(Republished from The Center for Economic Policy Research by permission of author or representative)
 
• Category: Economics, History • Tags: Consumer Debt, Debt, Financial Debt 
Outlook for the 1% (and the Democratic Party split), 2018
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Low interest rates, “quantitative easing,” and the mitigation of antitrust laws led to more mergers and acquisitions in 2017, but that’s only going to fuel greater wealth inequality and tighten the corporate grip on the political system, explains economist Michael Hudson.

GREGORY WILPERT: Welcome to The Real News Network. I’m Gregory Wilpert coming to you from Quito, Ecuador. The year 2017 is turning out to be another banner year for the centralization of capital, that is, according to an article in the Financial Times this week, “Global mergers and acquisitions exceeds three trillion dollars for the fourth straight year.” The article goes on to point out the following: Faced with the prospect of Amazon’s entry into the pharmacy business, the US’s biggest drugstore chain, CVS Health, agreed to acquire health insurer, Aetna for about $69 billion. Encroachment by Facebook and Netflix into sports, media and film production led Rupert Murdoch to sell most of his 21st Century Fox empire to Disney in a $66 billion deal.

The US remained the most active region for mergers and acquisitions with $1.4 trillion in deals. The numbers of US deals struck in 2017 combined climbed above 12,400 for a record figure. The largest deal in 2017 has yet to be resolved as Broadcom pursues a hostile $130 billion bid for rival chip maker, Qualcomm. Joining me to analyze the causes and consequences of this massive centralization of capital in 2017 is Michael Hudson. Michael is a distinguished Research Professor of Economics at the University of Missouri/Kansas City. He’s author of several books. The most recent among them is J is for Junk Economics. Welcome back, Michael.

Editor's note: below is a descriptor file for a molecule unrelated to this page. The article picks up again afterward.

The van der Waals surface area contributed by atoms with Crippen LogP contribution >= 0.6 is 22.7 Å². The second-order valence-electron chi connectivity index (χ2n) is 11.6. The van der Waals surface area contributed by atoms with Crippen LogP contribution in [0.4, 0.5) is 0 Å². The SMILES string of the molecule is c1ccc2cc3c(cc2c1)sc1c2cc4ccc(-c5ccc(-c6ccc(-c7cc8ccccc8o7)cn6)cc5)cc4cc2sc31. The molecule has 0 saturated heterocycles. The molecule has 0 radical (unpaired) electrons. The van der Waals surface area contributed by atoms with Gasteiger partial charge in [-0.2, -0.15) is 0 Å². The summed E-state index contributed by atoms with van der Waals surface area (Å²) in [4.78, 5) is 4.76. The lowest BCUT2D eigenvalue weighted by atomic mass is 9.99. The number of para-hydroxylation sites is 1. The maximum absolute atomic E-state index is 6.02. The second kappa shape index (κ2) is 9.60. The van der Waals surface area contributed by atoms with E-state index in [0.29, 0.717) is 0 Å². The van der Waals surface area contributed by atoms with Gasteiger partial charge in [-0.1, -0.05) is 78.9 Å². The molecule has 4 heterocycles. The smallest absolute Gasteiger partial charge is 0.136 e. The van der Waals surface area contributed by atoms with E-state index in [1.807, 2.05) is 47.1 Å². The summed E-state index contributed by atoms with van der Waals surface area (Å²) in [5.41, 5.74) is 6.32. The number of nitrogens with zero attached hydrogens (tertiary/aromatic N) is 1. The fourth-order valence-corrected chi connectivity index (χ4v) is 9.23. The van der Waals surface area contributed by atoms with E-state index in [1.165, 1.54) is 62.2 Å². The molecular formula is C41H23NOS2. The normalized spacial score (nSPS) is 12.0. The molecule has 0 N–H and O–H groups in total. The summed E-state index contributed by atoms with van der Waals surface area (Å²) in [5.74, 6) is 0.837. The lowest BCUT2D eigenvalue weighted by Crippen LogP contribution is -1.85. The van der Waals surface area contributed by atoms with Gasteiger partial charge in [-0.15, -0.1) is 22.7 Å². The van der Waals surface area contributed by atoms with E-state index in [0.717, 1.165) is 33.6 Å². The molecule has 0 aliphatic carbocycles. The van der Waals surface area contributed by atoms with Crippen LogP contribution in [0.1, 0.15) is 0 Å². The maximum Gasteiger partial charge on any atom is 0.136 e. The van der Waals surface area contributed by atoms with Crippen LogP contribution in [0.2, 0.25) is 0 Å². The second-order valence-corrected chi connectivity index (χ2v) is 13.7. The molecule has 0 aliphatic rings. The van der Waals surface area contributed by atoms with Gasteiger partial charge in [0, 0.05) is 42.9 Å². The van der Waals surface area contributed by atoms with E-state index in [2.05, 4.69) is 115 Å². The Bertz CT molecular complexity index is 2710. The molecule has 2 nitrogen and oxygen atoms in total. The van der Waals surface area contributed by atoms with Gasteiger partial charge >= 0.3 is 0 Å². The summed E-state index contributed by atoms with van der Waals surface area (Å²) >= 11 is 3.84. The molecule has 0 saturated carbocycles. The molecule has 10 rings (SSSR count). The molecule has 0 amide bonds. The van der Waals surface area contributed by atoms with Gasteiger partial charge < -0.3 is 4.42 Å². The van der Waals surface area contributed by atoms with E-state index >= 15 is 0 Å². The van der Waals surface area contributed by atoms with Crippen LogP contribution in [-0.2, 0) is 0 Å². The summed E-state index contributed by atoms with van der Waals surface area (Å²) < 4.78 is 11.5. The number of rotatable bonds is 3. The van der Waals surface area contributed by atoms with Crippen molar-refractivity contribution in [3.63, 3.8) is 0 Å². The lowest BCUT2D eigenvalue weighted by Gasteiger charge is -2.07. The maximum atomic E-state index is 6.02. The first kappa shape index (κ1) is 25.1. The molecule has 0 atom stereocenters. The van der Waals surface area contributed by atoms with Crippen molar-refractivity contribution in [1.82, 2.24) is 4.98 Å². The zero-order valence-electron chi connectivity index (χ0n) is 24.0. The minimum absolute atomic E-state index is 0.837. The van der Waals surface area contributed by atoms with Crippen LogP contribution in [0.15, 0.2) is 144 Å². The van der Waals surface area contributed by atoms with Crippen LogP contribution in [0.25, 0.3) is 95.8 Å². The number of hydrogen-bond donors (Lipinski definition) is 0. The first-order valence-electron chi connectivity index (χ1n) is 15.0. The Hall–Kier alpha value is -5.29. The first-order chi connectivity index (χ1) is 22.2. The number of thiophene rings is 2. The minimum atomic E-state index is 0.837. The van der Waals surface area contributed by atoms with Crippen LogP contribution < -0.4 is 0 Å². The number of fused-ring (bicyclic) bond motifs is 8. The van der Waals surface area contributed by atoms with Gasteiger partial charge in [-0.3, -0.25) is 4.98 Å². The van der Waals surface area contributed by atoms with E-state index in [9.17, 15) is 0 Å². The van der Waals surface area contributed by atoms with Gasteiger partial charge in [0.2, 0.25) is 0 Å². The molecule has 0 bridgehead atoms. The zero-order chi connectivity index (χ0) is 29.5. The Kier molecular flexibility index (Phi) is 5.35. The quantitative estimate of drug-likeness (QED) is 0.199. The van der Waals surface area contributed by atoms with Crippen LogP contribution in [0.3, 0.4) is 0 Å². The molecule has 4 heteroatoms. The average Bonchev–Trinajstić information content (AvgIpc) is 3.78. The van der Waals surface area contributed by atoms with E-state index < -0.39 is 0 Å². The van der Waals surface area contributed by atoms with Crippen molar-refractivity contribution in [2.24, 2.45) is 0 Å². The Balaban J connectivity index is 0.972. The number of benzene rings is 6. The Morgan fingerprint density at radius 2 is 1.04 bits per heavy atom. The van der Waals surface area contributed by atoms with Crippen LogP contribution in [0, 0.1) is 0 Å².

MICHAEL HUDSON: Good to be back here.

GREGORY WILPERT: So, what at heart is causing all of this frenetic activity for companies to gobble up one another and thereby creating and ever greater centralization of capital?

MICHAEL HUDSON: It’s part of the neoliberal strategy to inflate the wealth of the 1%, basically by inflating the stock market and the real estate and the bond prices. Central banks are pursuing quantitative easing that offers money at almost zero interest rates. At the same time, you have the tax system’s giveaways to the FIRE sector, capped by deregulatory policies that are encouraging mergers and acquisitions by dismantling the antitrust legislation that has been in place since the New Deal.

The tax giveaways in the Republican tax law two weeks ago enables companies that have kept hundreds of billions of their earnings tax-free in offshore banking enclaves and tax avoidance centers to now shift them to their head office accounts. (Most were kept in U.S. dollars all along, but in the name of “false flag of convenience” companies.) All this tax-avoidance money that has been accumulating since 2004 can now be replaced in the name of the head companies instead of their just-pretend foreign affiliates in these tax avoidance centers.

So the companies are going to be very cash-rich. They’ve anticipated most of this and you can look at these mergers and acquisitions as part of an arbitrage operation. If a hedge fund, a bank or large corporation can borrow at 1%, they can buy stocks that are yielding 10% or even more – or, for that matter, even less. They can get an arbitrage difference between the 1% they pay and the stocks whose dividends pay a higher rate of return, 5, 6, 7, 8, or 9%.